12. Domestic and international space law and policy must encourage and not hinder investment in space while complying with international law. Developing nations are demanding regulation that does not monopolize them out of the market for space resources. With the expansion of commercial activities in space such as mining, tourism, private exploration, and spaceports, many countries, such as the United States, Japan, and Luxembourg, are beginning to set regulations on private space ventures.

Due to gravity, objects in geostationary orbit remain at the same point over Earth to send radio frequencies to and from satellites to collect data and send signals. The United Nations Committee on Peaceful Uses of Outer Space has approved the following nonmilitary purposes for geostationary orbit allocation which in case of dispute are often resolved by the International Telecommunications Union (ITU):

  1. Communications,
  2. Meteorology
  3. Earth resources and environment,
  4. Navigation and aircraft control,
  5. Testing of new systems,
  6. Astronomy, and
  7. Data relay.

The Bogota Declaration (1976) declared nations near the Equator could assert the right to control the use of air space above their territories.

Space law and policy will have to deal in the future with ethical dilemmas. Although the “Outer Space Treaty” (1967) permits the commercial exploitation of space for construction, mining, resource processing, transportation, and even tourism, habitation, and colonization, public and private entities will still remain subject to international and national regulation. Article II of the Outer Space Treaty outlaws all nations from appropriating by any means or use any celestial body but the article does not mention private associations or corporations.

A central issue for us as we venture into the oceans of space will be how much do we value other living biological organisms, celestial bodies, and objects in space compared to ourselves as human beings. In essence, as we move in time deeper into space, we will still have to balance conservation of the nature of the Earth and Universe we need with our desire to profit from the resources we want. Ultimately, as Carl Sagan said in his stunning epic documentary Cosmos, it is up to each of us to speak for Earth.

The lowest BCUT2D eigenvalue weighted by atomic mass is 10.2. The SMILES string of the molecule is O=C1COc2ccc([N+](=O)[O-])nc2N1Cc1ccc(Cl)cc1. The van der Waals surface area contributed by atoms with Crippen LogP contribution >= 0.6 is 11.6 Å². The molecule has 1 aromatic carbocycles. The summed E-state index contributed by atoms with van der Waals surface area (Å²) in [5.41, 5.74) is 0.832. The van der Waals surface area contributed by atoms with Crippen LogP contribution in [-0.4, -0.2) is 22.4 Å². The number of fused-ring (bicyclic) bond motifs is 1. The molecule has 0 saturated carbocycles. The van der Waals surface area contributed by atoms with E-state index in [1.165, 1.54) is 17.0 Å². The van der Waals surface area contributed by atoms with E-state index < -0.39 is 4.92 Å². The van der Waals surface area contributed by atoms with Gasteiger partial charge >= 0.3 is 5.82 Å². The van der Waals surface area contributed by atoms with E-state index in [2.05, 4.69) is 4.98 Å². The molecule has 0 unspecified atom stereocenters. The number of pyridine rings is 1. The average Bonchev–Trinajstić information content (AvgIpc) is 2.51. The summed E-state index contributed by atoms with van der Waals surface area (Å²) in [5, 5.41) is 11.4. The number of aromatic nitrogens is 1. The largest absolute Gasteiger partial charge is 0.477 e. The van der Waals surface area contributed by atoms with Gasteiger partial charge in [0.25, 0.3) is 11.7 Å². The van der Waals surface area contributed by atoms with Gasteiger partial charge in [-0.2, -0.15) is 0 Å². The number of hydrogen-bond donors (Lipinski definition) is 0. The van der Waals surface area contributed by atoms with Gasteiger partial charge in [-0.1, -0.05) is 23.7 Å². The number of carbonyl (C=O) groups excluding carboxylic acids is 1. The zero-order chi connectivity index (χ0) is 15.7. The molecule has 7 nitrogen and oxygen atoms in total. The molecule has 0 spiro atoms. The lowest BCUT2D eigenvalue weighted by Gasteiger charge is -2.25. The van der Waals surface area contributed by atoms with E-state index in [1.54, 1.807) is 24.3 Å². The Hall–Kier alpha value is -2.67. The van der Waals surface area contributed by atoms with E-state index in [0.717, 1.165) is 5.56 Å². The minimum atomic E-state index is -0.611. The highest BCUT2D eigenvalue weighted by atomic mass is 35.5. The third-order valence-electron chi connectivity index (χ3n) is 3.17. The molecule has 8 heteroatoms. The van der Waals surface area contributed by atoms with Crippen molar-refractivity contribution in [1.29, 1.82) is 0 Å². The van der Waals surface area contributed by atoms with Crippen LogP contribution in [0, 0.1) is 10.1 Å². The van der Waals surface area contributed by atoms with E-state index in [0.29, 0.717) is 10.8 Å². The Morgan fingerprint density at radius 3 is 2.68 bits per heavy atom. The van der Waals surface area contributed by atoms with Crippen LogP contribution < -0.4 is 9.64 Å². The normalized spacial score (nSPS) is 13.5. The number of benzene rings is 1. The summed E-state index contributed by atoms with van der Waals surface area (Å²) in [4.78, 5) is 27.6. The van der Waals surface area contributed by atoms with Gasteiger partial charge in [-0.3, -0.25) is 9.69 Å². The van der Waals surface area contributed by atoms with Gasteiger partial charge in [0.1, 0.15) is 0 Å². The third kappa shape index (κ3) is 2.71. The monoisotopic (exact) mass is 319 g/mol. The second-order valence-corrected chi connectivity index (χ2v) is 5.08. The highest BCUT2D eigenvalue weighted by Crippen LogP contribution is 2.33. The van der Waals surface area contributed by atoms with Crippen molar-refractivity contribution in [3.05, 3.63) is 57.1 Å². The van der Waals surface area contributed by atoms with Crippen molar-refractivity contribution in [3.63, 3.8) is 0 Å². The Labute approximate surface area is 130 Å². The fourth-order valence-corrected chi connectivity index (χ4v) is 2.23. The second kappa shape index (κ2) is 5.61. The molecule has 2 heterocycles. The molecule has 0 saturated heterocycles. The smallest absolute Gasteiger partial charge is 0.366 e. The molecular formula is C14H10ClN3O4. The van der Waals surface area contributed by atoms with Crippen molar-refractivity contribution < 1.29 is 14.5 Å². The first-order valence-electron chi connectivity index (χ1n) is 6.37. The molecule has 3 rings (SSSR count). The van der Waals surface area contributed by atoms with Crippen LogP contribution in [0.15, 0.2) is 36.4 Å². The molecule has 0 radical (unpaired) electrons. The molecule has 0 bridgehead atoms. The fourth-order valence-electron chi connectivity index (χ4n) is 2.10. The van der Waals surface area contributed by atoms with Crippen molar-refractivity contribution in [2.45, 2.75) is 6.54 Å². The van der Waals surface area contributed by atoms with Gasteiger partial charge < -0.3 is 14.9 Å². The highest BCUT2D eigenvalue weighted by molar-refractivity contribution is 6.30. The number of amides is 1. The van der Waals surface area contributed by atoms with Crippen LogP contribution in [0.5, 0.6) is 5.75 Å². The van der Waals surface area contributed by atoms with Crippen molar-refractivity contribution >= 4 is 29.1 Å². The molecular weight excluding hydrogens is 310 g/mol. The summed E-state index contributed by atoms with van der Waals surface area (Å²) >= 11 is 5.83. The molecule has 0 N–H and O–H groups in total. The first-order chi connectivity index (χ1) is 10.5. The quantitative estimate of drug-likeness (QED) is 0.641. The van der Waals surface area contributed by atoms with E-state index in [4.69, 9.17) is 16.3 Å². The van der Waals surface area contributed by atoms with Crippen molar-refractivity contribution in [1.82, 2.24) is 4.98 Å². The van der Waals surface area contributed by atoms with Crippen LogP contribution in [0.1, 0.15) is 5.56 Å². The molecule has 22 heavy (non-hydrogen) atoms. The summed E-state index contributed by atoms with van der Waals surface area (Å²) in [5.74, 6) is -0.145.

Space Organizations:

Several organizations have made useful contributions to space colonization.

  1. The Space Studies Institute (SSI) funds space habitat studies.
  2. The National Space Society (NSS) envisions people living and working in flourishing communities. The NSS archives full text articles and books on space settlement.
  3. The Space Frontier Foundation (SFF) advocates for space based on free market capitalist views of development.
  4. The Living Universe Foundation (LUF) has a detailed plan for colonization of the entire galaxy.
  5. The Mars Society (MS) argues for settlement of Mars based on Robert Zubrin’s Mars Direct plan.
  6. The largest space interest group, The Planetary Society (PS), emphasizes robotic exploration in the search for extra-terrestrial life.
  7. The Space Settlement Institute (SSI) seeks ways to make space colonization occur during our lifetimes.
  8. In 1980, students from Princeton University and the Massachusetts Institute for Technology (MIT) formed the Students for Exploration and Development of Space (SEDS).
  9. The Alliance to Rescue Civilization (ARC) intends to establish back-up plans for human civilizations on the Moon and other off-Earth locations.
  10. The Artemis Project intends to set up a private surface station on the Moon.
  11. The British Interplanetary Society (BIS) furthers ideas on the exploration and utilization of space, including a Mars colony, locating habitable worlds, future propulsion systems, such as Project Daedalus, and terraforming. In June of 2013, the BIS commenced reexamination and revision of space colony studies from the 1970s.
  12. Asgardia is an organization and nation seeking to circumvent limitations of the Outer Space Treaty.



Reid Friedson, PhD

Multi-media essays on arts and sciences, culture and society, strategic law and politics, justice and spirituality, and metaphysics and converging technologies.